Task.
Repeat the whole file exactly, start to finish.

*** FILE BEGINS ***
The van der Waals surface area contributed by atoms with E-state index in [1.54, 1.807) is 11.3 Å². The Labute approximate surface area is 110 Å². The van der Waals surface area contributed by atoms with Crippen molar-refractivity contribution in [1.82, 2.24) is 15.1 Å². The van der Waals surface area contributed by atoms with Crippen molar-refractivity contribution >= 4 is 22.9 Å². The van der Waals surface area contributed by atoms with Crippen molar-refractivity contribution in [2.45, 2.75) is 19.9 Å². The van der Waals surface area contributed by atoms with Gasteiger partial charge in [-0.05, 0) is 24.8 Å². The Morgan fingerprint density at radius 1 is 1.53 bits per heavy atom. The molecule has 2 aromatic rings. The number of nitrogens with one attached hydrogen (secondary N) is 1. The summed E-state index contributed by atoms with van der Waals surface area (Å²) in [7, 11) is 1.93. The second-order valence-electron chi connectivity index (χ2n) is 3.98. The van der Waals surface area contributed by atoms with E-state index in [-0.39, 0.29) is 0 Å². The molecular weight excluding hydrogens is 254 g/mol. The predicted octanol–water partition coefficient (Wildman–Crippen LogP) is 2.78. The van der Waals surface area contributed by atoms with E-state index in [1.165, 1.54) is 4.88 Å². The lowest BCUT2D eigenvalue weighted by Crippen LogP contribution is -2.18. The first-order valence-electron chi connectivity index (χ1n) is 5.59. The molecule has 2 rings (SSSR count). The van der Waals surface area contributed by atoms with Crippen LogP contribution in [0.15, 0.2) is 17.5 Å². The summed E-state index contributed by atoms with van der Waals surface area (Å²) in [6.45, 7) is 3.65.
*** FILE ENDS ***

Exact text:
The van der Waals surface area contributed by atoms with E-state index in [1.54, 1.807) is 11.3 Å². The Labute approximate surface area is 110 Å². The van der Waals surface area contributed by atoms with Crippen molar-refractivity contribution in [1.82, 2.24) is 15.1 Å². The van der Waals surface area contributed by atoms with Crippen molar-refractivity contribution >= 4 is 22.9 Å². The van der Waals surface area contributed by atoms with Crippen molar-refractivity contribution in [2.45, 2.75) is 19.9 Å². The van der Waals surface area contributed by atoms with Gasteiger partial charge in [-0.05, 0) is 24.8 Å². The Morgan fingerprint density at radius 1 is 1.53 bits per heavy atom. The molecule has 2 aromatic rings. The number of nitrogens with one attached hydrogen (secondary N) is 1. The summed E-state index contributed by atoms with van der Waals surface area (Å²) in [7, 11) is 1.93. The second-order valence-electron chi connectivity index (χ2n) is 3.98. The van der Waals surface area contributed by atoms with E-state index in [-0.39, 0.29) is 0 Å². The molecular weight excluding hydrogens is 254 g/mol. The predicted octanol–water partition coefficient (Wildman–Crippen LogP) is 2.78. The van der Waals surface area contributed by atoms with E-state index in [1.165, 1.54) is 4.88 Å². The lowest BCUT2D eigenvalue weighted by Crippen LogP contribution is -2.18. The first-order valence-electron chi connectivity index (χ1n) is 5.59. The molecule has 2 rings (SSSR count). The van der Waals surface area contributed by atoms with Crippen LogP contribution in [0.15, 0.2) is 17.5 Å². The summed E-state index contributed by atoms with van der Waals surface area (Å²) in [6.45, 7) is 3.65.